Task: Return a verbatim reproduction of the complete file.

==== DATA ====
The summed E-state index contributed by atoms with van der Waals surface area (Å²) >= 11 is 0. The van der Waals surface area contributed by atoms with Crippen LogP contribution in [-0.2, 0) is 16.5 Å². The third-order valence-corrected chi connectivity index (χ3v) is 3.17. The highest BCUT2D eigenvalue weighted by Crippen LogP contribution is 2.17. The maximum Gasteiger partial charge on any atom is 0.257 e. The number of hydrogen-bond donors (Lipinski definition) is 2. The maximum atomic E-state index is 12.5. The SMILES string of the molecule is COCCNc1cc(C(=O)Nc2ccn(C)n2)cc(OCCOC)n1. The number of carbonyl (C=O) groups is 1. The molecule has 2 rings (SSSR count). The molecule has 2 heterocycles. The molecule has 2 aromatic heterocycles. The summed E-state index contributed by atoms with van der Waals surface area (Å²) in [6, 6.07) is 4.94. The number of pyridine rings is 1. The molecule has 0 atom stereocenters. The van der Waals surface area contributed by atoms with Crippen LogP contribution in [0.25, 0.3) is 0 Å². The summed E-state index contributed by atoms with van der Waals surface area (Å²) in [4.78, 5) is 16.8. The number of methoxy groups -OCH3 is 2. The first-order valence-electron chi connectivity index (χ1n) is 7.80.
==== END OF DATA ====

The summed E-state index contributed by atoms with van der Waals surface area (Å²) >= 11 is 0. The van der Waals surface area contributed by atoms with Crippen LogP contribution in [-0.2, 0) is 16.5 Å². The third-order valence-corrected chi connectivity index (χ3v) is 3.17. The highest BCUT2D eigenvalue weighted by Crippen LogP contribution is 2.17. The maximum Gasteiger partial charge on any atom is 0.257 e. The number of hydrogen-bond donors (Lipinski definition) is 2. The maximum atomic E-state index is 12.5. The SMILES string of the molecule is COCCNc1cc(C(=O)Nc2ccn(C)n2)cc(OCCOC)n1. The number of carbonyl (C=O) groups is 1. The molecule has 2 rings (SSSR count). The molecule has 2 heterocycles. The molecule has 2 aromatic heterocycles. The summed E-state index contributed by atoms with van der Waals surface area (Å²) in [6, 6.07) is 4.94. The number of pyridine rings is 1. The molecule has 0 atom stereocenters. The van der Waals surface area contributed by atoms with Crippen LogP contribution in [0.25, 0.3) is 0 Å². The summed E-state index contributed by atoms with van der Waals surface area (Å²) in [4.78, 5) is 16.8. The number of methoxy groups -OCH3 is 2. The first-order valence-electron chi connectivity index (χ1n) is 7.80.